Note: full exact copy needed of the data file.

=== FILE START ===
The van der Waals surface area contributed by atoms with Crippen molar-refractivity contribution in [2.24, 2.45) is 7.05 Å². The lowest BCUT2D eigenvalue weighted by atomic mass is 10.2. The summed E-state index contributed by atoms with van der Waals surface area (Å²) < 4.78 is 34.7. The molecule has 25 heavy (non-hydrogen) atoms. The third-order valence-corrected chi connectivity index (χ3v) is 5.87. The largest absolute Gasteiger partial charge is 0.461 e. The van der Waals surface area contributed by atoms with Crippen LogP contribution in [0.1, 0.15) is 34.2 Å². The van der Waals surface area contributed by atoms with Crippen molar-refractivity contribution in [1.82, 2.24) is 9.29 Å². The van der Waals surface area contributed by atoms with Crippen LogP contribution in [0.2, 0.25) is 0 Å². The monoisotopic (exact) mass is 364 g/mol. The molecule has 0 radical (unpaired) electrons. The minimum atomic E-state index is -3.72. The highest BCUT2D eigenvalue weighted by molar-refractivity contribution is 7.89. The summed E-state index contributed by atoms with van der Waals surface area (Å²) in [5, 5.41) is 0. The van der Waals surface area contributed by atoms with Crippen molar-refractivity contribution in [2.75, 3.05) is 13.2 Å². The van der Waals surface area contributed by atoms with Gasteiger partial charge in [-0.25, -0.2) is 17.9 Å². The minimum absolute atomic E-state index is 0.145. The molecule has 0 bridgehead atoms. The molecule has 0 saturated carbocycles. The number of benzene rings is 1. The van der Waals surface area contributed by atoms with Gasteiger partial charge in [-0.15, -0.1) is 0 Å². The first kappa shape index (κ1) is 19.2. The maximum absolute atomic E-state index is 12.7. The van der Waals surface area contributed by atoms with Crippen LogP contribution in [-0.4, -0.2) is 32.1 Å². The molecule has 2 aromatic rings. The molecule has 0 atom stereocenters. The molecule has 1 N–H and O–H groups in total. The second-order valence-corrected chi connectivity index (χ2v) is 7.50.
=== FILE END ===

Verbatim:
The van der Waals surface area contributed by atoms with Crippen molar-refractivity contribution in [2.24, 2.45) is 7.05 Å². The lowest BCUT2D eigenvalue weighted by atomic mass is 10.2. The summed E-state index contributed by atoms with van der Waals surface area (Å²) < 4.78 is 34.7. The molecule has 25 heavy (non-hydrogen) atoms. The third-order valence-corrected chi connectivity index (χ3v) is 5.87. The largest absolute Gasteiger partial charge is 0.461 e. The van der Waals surface area contributed by atoms with Crippen LogP contribution in [0.1, 0.15) is 34.2 Å². The van der Waals surface area contributed by atoms with Crippen molar-refractivity contribution in [1.82, 2.24) is 9.29 Å². The van der Waals surface area contributed by atoms with Crippen LogP contribution in [0.2, 0.25) is 0 Å². The monoisotopic (exact) mass is 364 g/mol. The molecule has 0 radical (unpaired) electrons. The minimum atomic E-state index is -3.72. The highest BCUT2D eigenvalue weighted by molar-refractivity contribution is 7.89. The summed E-state index contributed by atoms with van der Waals surface area (Å²) in [5, 5.41) is 0. The van der Waals surface area contributed by atoms with Crippen molar-refractivity contribution in [2.75, 3.05) is 13.2 Å². The van der Waals surface area contributed by atoms with Gasteiger partial charge in [-0.25, -0.2) is 17.9 Å². The minimum absolute atomic E-state index is 0.145. The molecule has 0 bridgehead atoms. The molecule has 0 saturated carbocycles. The number of benzene rings is 1. The van der Waals surface area contributed by atoms with Gasteiger partial charge in [-0.15, -0.1) is 0 Å². The first kappa shape index (κ1) is 19.2. The maximum absolute atomic E-state index is 12.7. The van der Waals surface area contributed by atoms with Crippen LogP contribution in [-0.4, -0.2) is 32.1 Å². The molecule has 2 aromatic rings. The molecule has 0 atom stereocenters. The molecule has 1 N–H and O–H groups in total. The second-order valence-corrected chi connectivity index (χ2v) is 7.50.